Compare any two graphics cards:
GeForce 9800 GX2 vs Radeon HD 4870 512MB
IntroThe GeForce 9800 GX2 uses a 65 nm design. nVidia has clocked the core speed at 600 MHz. The GDDR3 memory runs at a frequency of 1000 MHz on this specific card. It features 128 SPUs as well as 64 TAUs and 16 ROPs.
Compare all of that to the Radeon HD 4870 512MB, which has a clock speed of 750 MHz and a GDDR5 memory speed of 900 MHz. It also features a 256-bit memory bus, and makes use of a 55 nm design. It is comprised of 800(160x5) SPUs, 40 Texture Address Units, and 16 ROPs.
Power Usage and Theoretical Benchmarks
Power Consumption (Max TDP)
The GeForce 9800 GX2 should theoretically be a small bit faster than the Radeon HD 4870 512MB overall. (explain)
Texel RateThe GeForce 9800 GX2 should be quite a bit (more or less 156%) better at AF than the Radeon HD 4870 512MB. (explain)
Pixel RateIf running with a high screen resolution is important to you, then the GeForce 9800 GX2 is the winner, by far. (explain)
Please note that the above 'benchmarks' are all just theoretical - the results were calculated based on the card's specifications, and real-world performance may (and probably will) vary at least a bit.
One or more cards in this comparison are multi-core. This means that their bandwidth, texel and pixel rates are theoretically doubled - this does not mean the card will actually perform twice as fast, but only that it should in theory be able to. Actual game benchmarks will give a more accurate idea of what it's capable of.
Please note that the price comparisons are based on search keywords - sometimes it might show cards with very similar names that are not exactly the same as the one chosen in the comparison. We do try to filter out the wrong results as best we can, though.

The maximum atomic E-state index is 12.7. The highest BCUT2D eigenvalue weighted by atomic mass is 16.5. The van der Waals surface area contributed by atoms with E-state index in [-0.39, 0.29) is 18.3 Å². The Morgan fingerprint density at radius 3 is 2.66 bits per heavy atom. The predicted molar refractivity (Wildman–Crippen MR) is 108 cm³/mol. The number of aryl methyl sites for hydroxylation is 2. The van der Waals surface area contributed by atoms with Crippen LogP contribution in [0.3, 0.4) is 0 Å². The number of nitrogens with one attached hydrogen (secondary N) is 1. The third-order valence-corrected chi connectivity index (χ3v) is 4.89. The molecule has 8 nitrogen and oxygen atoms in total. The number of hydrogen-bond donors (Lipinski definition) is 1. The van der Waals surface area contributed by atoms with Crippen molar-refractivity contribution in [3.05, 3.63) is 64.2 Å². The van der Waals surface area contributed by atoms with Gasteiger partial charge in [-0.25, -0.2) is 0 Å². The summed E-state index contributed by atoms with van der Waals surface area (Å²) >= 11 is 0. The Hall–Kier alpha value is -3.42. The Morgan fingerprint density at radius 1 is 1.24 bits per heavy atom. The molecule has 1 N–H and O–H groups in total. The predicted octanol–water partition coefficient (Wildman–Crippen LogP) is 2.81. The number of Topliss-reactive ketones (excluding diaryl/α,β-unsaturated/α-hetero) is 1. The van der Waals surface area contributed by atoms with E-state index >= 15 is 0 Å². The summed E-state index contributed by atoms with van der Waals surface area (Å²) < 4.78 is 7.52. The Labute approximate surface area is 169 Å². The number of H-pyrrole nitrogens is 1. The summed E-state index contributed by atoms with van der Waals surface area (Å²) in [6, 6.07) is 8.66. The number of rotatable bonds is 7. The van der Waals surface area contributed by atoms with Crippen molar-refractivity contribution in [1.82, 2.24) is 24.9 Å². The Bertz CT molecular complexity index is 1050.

Memory Bandwidth: Memory bandwidth is the largest amount of data (measured in MB per second) that can be transported across the external memory interface within a second. It's calculated by multiplying the interface width by the speed of its memory. If the card has DDR memory, the result should be multiplied by 2 once again. If it uses DDR5, multiply by ANOTHER 2x. The higher the memory bandwidth, the better the card will be in general. It especially helps with AA, High Dynamic Range and high resolutions.
Texel Rate: Texel rate is the maximum amount of texture map elements (texels) that are processed in one second. This figure is calculated by multiplying the total amount of texture units of the card by the core speed of the chip. The higher this number, the better the graphics card will be at handling texture filtering (anisotropic filtering - AF). It is measured in millions of texels processed in a second.
Pixel Rate: Pixel rate is the maximum number of pixels the graphics card can possibly write to the local memory in one second - measured in millions of pixels per second. Pixel rate is calculated by multiplying the number of Raster Operations Pipelines by the the core speed of the card. ROPs (Raster Operations Pipelines - aka Render Output Units) are responsible for drawing the pixels (image) on the screen. The actual pixel output rate also depends on quite a few other factors, most notably the memory bandwidth - the lower the memory bandwidth is, the lower the potential to reach the max fill rate.